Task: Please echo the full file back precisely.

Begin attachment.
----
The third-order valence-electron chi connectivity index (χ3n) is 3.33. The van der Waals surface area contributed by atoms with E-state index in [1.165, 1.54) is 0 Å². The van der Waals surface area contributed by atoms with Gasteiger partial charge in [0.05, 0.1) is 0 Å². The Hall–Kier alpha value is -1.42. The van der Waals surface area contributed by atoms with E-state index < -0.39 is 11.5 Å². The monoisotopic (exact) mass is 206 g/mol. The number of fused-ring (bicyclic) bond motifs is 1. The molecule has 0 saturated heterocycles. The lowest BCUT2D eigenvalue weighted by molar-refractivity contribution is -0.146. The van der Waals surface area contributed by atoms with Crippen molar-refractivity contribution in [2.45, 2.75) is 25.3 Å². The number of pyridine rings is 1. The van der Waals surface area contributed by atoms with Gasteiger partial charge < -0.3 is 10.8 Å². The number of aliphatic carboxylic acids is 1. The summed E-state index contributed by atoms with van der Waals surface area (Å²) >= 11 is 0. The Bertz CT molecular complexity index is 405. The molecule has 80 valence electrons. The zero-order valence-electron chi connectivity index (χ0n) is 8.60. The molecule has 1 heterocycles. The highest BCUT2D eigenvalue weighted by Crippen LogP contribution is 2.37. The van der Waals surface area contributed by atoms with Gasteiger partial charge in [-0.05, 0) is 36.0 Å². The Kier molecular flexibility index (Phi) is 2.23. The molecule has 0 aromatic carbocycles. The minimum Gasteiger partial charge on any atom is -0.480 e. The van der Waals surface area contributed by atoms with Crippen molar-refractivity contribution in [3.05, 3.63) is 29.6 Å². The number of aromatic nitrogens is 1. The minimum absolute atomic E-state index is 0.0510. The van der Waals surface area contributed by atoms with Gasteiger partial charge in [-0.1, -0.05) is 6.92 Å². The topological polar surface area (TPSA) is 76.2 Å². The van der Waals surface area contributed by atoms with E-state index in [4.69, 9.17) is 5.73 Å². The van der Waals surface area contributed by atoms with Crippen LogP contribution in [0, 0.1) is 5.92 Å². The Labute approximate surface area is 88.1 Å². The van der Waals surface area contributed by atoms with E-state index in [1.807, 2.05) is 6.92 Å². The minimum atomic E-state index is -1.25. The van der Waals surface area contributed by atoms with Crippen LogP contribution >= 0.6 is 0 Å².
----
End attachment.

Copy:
The third-order valence-electron chi connectivity index (χ3n) is 3.33. The van der Waals surface area contributed by atoms with E-state index in [1.165, 1.54) is 0 Å². The van der Waals surface area contributed by atoms with Gasteiger partial charge in [0.05, 0.1) is 0 Å². The Hall–Kier alpha value is -1.42. The van der Waals surface area contributed by atoms with E-state index < -0.39 is 11.5 Å². The monoisotopic (exact) mass is 206 g/mol. The number of fused-ring (bicyclic) bond motifs is 1. The molecule has 0 saturated heterocycles. The lowest BCUT2D eigenvalue weighted by molar-refractivity contribution is -0.146. The van der Waals surface area contributed by atoms with Crippen molar-refractivity contribution in [2.45, 2.75) is 25.3 Å². The number of pyridine rings is 1. The van der Waals surface area contributed by atoms with Gasteiger partial charge < -0.3 is 10.8 Å². The number of aliphatic carboxylic acids is 1. The summed E-state index contributed by atoms with van der Waals surface area (Å²) >= 11 is 0. The Bertz CT molecular complexity index is 405. The molecule has 80 valence electrons. The zero-order valence-electron chi connectivity index (χ0n) is 8.60. The molecule has 1 heterocycles. The highest BCUT2D eigenvalue weighted by Crippen LogP contribution is 2.37. The van der Waals surface area contributed by atoms with Gasteiger partial charge in [-0.05, 0) is 36.0 Å². The Kier molecular flexibility index (Phi) is 2.23. The molecule has 0 aromatic carbocycles. The minimum Gasteiger partial charge on any atom is -0.480 e. The van der Waals surface area contributed by atoms with Crippen molar-refractivity contribution in [3.05, 3.63) is 29.6 Å². The number of aromatic nitrogens is 1. The minimum absolute atomic E-state index is 0.0510. The van der Waals surface area contributed by atoms with Gasteiger partial charge in [-0.1, -0.05) is 6.92 Å². The topological polar surface area (TPSA) is 76.2 Å². The van der Waals surface area contributed by atoms with E-state index in [4.69, 9.17) is 5.73 Å². The van der Waals surface area contributed by atoms with Crippen LogP contribution in [0, 0.1) is 5.92 Å². The Labute approximate surface area is 88.1 Å². The van der Waals surface area contributed by atoms with E-state index in [1.807, 2.05) is 6.92 Å². The minimum atomic E-state index is -1.25. The van der Waals surface area contributed by atoms with Crippen LogP contribution >= 0.6 is 0 Å².